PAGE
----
If I Could Go Back and Do it All Over Again: The Importance of Protein Intake for Distance Runners

Have you ever heard the nutritional rule that your body can only absorb 20 grams of protein per meal/snack? This is a rule that I have come across on multiple occasions and cost me dearly as a professional marathon runner. Let me tell you two stories from my professional running days with two different methods of protein intake and with two very different outcomes.
MuscleTech Staff
MuscleTech Staff

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Have you ever heard the nutritional rule that your body can only absorb 20 grams of protein per meal/snack?  This is a rule that I have come across on multiple occasions and cost me dearly as a professional marathon runner.  Let me tell you two stories from my professional running days with two different methods of protein intake and with two very different outcomes.  

I was training for my first Boston Marathon in the winter of 2009 and had begun working with a well respected and wonderful nutritionist that my wife had crossed paths with during our time at Stanford.  I learned some super valuable lessons that I still hold dear to this day through my interactions, however, I made the error of becoming legalistic with my eating (not my nutritionist fault).  My nutritionist had told me my body can only absorb 20 grams of protein in one sitting so I made this my rule.  I never ate more than 20 grams.  I used a kitchen scale to weigh out every gram of protein I put in my body.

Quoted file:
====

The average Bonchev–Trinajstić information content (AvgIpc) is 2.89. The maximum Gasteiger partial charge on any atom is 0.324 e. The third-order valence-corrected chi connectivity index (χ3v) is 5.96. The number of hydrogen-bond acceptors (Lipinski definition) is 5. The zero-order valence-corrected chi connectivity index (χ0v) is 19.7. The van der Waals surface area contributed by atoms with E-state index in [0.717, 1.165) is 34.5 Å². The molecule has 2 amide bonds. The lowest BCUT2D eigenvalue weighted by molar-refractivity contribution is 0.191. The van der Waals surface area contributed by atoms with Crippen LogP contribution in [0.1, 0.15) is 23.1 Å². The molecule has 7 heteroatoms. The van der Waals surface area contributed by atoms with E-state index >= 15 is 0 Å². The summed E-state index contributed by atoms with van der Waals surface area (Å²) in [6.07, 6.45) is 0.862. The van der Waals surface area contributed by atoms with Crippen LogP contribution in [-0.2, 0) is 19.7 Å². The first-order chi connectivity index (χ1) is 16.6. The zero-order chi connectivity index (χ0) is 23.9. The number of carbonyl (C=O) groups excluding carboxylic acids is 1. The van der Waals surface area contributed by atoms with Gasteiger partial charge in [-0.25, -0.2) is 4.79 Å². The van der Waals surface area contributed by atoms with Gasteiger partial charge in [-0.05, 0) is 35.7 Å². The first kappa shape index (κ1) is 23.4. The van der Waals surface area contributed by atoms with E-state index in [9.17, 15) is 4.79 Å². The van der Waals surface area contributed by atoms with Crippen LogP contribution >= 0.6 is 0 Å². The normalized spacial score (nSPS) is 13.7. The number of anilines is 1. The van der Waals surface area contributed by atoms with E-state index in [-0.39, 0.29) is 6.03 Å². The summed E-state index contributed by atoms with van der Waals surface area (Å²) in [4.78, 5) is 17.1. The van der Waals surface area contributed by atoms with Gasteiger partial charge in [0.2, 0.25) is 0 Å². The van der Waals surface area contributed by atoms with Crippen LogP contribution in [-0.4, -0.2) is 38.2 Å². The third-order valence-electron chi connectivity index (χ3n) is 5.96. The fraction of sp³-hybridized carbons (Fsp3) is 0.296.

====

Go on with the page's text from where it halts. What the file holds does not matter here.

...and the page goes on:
I remember in my training for Boston (which would include runs twice per day and mileage of anywhere between 15-26 miles per day) cooking some salmon in the oven one night for dinner.  It was a huge, dark-pink, beautiful piece of fish that was causing my stomach to growl in anticipation of filling my belly with it.  When dinner time came I got out my kitchen scale and weighed out my 3 ounces of salmon.  Seeing that tiny portion of salmon on my plate was depressing, knowing how hungry I would be upon finishing it.  But, I used my head rather than my intuition and ate my 3 ounce piece of fish and tried to not think about how hungry I still was when I finished.